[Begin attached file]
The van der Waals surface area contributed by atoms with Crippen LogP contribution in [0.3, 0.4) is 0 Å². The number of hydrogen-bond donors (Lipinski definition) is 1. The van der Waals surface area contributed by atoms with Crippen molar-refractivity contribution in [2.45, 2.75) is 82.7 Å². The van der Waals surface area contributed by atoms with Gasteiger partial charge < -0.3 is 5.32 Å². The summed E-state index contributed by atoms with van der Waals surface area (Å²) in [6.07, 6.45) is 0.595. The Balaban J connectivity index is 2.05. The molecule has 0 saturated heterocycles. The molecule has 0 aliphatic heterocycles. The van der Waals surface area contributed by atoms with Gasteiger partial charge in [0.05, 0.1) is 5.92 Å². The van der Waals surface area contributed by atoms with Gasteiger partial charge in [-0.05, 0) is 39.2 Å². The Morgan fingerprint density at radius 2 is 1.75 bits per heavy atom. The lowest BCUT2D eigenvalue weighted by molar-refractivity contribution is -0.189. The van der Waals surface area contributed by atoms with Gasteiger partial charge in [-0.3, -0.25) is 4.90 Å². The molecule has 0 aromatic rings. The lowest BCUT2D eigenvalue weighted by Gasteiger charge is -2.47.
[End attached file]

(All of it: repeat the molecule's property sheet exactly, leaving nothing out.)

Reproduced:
The van der Waals surface area contributed by atoms with Crippen LogP contribution in [0.3, 0.4) is 0 Å². The number of hydrogen-bond donors (Lipinski definition) is 1. The van der Waals surface area contributed by atoms with Crippen molar-refractivity contribution in [2.45, 2.75) is 82.7 Å². The van der Waals surface area contributed by atoms with Gasteiger partial charge < -0.3 is 5.32 Å². The summed E-state index contributed by atoms with van der Waals surface area (Å²) in [6.07, 6.45) is 0.595. The Balaban J connectivity index is 2.05. The molecule has 0 saturated heterocycles. The molecule has 0 aliphatic heterocycles. The van der Waals surface area contributed by atoms with Gasteiger partial charge in [0.05, 0.1) is 5.92 Å². The van der Waals surface area contributed by atoms with Gasteiger partial charge in [-0.05, 0) is 39.2 Å². The Morgan fingerprint density at radius 2 is 1.75 bits per heavy atom. The lowest BCUT2D eigenvalue weighted by molar-refractivity contribution is -0.189. The van der Waals surface area contributed by atoms with Gasteiger partial charge in [-0.3, -0.25) is 4.90 Å². The molecule has 0 aromatic rings. The lowest BCUT2D eigenvalue weighted by Gasteiger charge is -2.47.